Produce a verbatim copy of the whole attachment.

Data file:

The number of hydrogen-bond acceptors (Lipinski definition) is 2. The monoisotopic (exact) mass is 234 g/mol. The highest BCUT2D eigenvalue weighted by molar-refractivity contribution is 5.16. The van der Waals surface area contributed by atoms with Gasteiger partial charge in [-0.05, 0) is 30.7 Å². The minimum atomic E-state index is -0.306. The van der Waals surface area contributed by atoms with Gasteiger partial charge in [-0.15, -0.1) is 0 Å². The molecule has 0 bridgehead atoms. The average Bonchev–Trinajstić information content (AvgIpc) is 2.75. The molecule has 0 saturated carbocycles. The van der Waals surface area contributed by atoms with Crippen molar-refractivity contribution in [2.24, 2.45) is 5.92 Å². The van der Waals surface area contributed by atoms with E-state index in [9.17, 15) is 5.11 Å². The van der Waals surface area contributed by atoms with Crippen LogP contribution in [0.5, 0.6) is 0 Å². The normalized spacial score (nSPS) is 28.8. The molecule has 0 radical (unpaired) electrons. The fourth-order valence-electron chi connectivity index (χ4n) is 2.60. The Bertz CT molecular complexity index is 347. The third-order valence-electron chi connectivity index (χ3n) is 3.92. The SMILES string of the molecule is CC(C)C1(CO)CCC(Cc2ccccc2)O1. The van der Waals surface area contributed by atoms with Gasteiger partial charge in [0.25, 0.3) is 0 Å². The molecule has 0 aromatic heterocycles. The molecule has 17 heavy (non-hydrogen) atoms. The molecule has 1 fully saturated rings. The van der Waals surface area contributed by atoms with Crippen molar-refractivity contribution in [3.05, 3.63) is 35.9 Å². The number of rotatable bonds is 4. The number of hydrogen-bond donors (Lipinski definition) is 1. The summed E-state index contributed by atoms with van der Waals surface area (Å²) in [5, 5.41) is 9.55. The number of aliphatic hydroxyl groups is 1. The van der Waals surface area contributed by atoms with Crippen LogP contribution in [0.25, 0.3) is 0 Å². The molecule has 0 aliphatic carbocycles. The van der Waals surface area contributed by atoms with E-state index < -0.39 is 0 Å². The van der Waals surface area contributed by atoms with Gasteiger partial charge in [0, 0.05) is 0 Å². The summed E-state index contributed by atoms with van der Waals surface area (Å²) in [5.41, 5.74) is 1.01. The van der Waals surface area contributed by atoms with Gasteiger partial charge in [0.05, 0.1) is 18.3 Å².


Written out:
The number of hydrogen-bond acceptors (Lipinski definition) is 2. The monoisotopic (exact) mass is 234 g/mol. The highest BCUT2D eigenvalue weighted by molar-refractivity contribution is 5.16. The van der Waals surface area contributed by atoms with Gasteiger partial charge in [-0.05, 0) is 30.7 Å². The minimum atomic E-state index is -0.306. The van der Waals surface area contributed by atoms with Gasteiger partial charge in [-0.15, -0.1) is 0 Å². The molecule has 0 bridgehead atoms. The average Bonchev–Trinajstić information content (AvgIpc) is 2.75. The molecule has 0 saturated carbocycles. The van der Waals surface area contributed by atoms with Crippen molar-refractivity contribution in [2.24, 2.45) is 5.92 Å². The van der Waals surface area contributed by atoms with E-state index in [9.17, 15) is 5.11 Å². The van der Waals surface area contributed by atoms with Crippen LogP contribution in [0.5, 0.6) is 0 Å². The normalized spacial score (nSPS) is 28.8. The molecule has 0 radical (unpaired) electrons. The fourth-order valence-electron chi connectivity index (χ4n) is 2.60. The Bertz CT molecular complexity index is 347. The third-order valence-electron chi connectivity index (χ3n) is 3.92. The SMILES string of the molecule is CC(C)C1(CO)CCC(Cc2ccccc2)O1. The van der Waals surface area contributed by atoms with Gasteiger partial charge in [0.25, 0.3) is 0 Å². The molecule has 0 aromatic heterocycles. The molecule has 17 heavy (non-hydrogen) atoms. The molecule has 1 fully saturated rings. The van der Waals surface area contributed by atoms with Crippen molar-refractivity contribution in [3.05, 3.63) is 35.9 Å². The number of rotatable bonds is 4. The number of hydrogen-bond donors (Lipinski definition) is 1. The summed E-state index contributed by atoms with van der Waals surface area (Å²) in [5, 5.41) is 9.55. The number of aliphatic hydroxyl groups is 1. The van der Waals surface area contributed by atoms with Crippen LogP contribution in [0.25, 0.3) is 0 Å². The molecule has 0 aliphatic carbocycles. The van der Waals surface area contributed by atoms with E-state index < -0.39 is 0 Å². The van der Waals surface area contributed by atoms with Gasteiger partial charge in [0, 0.05) is 0 Å². The summed E-state index contributed by atoms with van der Waals surface area (Å²) in [5.41, 5.74) is 1.01. The van der Waals surface area contributed by atoms with Gasteiger partial charge in [0.05, 0.1) is 18.3 Å².